If there’s one thing that ruins any mystery film worth its salt, it’s predictability. Sadly, The Woman In The Window is, for the most part, fairly predictable. It is also fairly benign, a slight film that trips into contrivance more often than is necessary, and while Amy Adams generally acquits herself well enough, this won’t be one of her more memorable performances. If any of you recall Johnny Depp’s unfortunately downbeat Secret Window, this film has a lot of that film’s hallmarks, in that it’s an unfathomable mess of plot but looks great and has some solid acting. Written by Tracy Letts (who also co-stars as Amy Adams’ on-screen psychoanalyst) from the AJ Finn novel, the film tries to instil a sense of creeping dread that naturally bubbles up when you have a mentally tortured woman living alone with her cat and a whole pile of pills to swallow. The fact that The Woman in The Window borrows liberally from Hitchcock’s classic Rear Window, with Amy Adams assuming the Jimmy Stewart role, as Anna, is eminent from the get-go, and although the conceit of a broken leg preventing our lead character from leaving the house is absent, the onset of agoraphobia, a notable and legitimate fear for many, many people, is one that brings with it a white-knuckle realism and inbuilt sense of urgency. Anna isn’t trapped by a physical infirmity, but a mental one, and they are far trickier to overcome.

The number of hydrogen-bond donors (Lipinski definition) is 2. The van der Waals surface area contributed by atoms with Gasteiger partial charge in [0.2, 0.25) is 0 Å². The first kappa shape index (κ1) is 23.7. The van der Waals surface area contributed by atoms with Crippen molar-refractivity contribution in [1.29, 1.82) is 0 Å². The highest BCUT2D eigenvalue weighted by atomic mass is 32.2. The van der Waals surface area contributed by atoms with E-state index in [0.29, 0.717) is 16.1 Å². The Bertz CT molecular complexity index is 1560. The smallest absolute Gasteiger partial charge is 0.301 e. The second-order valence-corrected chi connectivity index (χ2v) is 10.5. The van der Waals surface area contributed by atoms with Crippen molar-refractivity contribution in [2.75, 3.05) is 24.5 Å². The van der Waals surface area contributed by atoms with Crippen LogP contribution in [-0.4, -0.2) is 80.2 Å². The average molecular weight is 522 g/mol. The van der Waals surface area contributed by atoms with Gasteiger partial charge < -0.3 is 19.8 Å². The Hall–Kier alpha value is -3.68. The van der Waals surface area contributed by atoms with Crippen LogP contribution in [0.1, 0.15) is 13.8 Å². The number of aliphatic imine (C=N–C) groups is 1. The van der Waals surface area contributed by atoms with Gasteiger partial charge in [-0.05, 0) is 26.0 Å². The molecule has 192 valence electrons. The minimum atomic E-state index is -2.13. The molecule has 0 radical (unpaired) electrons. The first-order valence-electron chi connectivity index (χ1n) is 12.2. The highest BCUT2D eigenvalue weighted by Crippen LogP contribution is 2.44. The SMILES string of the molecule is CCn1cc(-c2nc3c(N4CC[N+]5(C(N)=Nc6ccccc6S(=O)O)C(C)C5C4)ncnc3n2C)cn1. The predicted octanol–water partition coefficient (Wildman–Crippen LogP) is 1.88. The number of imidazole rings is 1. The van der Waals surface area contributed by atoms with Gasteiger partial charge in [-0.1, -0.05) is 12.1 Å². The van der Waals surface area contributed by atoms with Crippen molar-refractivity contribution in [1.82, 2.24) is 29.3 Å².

The film also exhibits that overused trope of having everyone in it feel just a little off. The pauses in dialogue, the side-eye glances, the Dutch angles and sudden silences mixed with distant creepy groans, creaks and screams, not to mention the addition of a heckacute cat as an enormous red herring of sorts, everything about the film intended to be boilerplate psyche-thriller exceptional just ends up feeling generic, rote and routine. I picked who the killer was easily enough (just not the why) and spent a lot of time groaning at the film’s use of convenient plot heel-turns – at one point, Anna’s laptop with an enormous clue on the screen just drops off the table and smashes to the point of unusableness, and I physically laughed out loud – while the foreshadowing director Joe Wright uses to pinpoint where the film’s bloody climax might be heading isn’t subtle. Like, at all. And the violence of the film’s climax is terribly handled, brutal for the sake of salacious filmmaking and completely out of tone with the majority of the film’s intended sense of tension. Blood and gore has its place, and about the only place here was in the initial murder sequence; everything else is just there to sell movie tickets.